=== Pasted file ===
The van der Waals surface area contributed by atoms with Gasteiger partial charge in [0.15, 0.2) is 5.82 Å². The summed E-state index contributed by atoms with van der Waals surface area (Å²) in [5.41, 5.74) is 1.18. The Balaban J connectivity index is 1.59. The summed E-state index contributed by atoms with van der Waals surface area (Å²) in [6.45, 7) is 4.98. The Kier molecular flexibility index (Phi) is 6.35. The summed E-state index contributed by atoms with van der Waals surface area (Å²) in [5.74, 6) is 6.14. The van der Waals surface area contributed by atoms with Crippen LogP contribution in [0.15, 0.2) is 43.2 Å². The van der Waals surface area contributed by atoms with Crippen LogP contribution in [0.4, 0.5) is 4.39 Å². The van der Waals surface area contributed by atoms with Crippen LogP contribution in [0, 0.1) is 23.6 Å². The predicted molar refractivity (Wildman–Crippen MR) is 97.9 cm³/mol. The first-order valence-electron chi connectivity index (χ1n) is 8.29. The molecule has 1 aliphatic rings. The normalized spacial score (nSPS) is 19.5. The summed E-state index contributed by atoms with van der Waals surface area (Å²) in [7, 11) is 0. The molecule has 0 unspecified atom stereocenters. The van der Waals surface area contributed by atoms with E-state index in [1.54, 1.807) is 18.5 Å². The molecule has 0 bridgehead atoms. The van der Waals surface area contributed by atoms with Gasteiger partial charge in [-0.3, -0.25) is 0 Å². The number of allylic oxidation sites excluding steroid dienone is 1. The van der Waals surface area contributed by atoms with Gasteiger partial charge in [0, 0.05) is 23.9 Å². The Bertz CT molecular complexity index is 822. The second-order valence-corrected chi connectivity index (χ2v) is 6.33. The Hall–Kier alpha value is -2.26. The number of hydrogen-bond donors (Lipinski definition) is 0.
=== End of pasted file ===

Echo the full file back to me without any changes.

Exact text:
The van der Waals surface area contributed by atoms with Gasteiger partial charge in [0.15, 0.2) is 5.82 Å². The summed E-state index contributed by atoms with van der Waals surface area (Å²) in [5.41, 5.74) is 1.18. The Balaban J connectivity index is 1.59. The summed E-state index contributed by atoms with van der Waals surface area (Å²) in [6.45, 7) is 4.98. The Kier molecular flexibility index (Phi) is 6.35. The summed E-state index contributed by atoms with van der Waals surface area (Å²) in [5.74, 6) is 6.14. The van der Waals surface area contributed by atoms with Crippen LogP contribution in [0.15, 0.2) is 43.2 Å². The van der Waals surface area contributed by atoms with Crippen LogP contribution in [0.4, 0.5) is 4.39 Å². The van der Waals surface area contributed by atoms with Crippen LogP contribution in [0, 0.1) is 23.6 Å². The predicted molar refractivity (Wildman–Crippen MR) is 97.9 cm³/mol. The first-order valence-electron chi connectivity index (χ1n) is 8.29. The molecule has 1 aliphatic rings. The normalized spacial score (nSPS) is 19.5. The summed E-state index contributed by atoms with van der Waals surface area (Å²) in [7, 11) is 0. The molecule has 0 unspecified atom stereocenters. The van der Waals surface area contributed by atoms with E-state index in [1.54, 1.807) is 18.5 Å². The molecule has 0 bridgehead atoms. The van der Waals surface area contributed by atoms with Gasteiger partial charge in [-0.3, -0.25) is 0 Å². The number of allylic oxidation sites excluding steroid dienone is 1. The van der Waals surface area contributed by atoms with Gasteiger partial charge in [0, 0.05) is 23.9 Å². The Bertz CT molecular complexity index is 822. The second-order valence-corrected chi connectivity index (χ2v) is 6.33. The Hall–Kier alpha value is -2.26. The number of hydrogen-bond donors (Lipinski definition) is 0.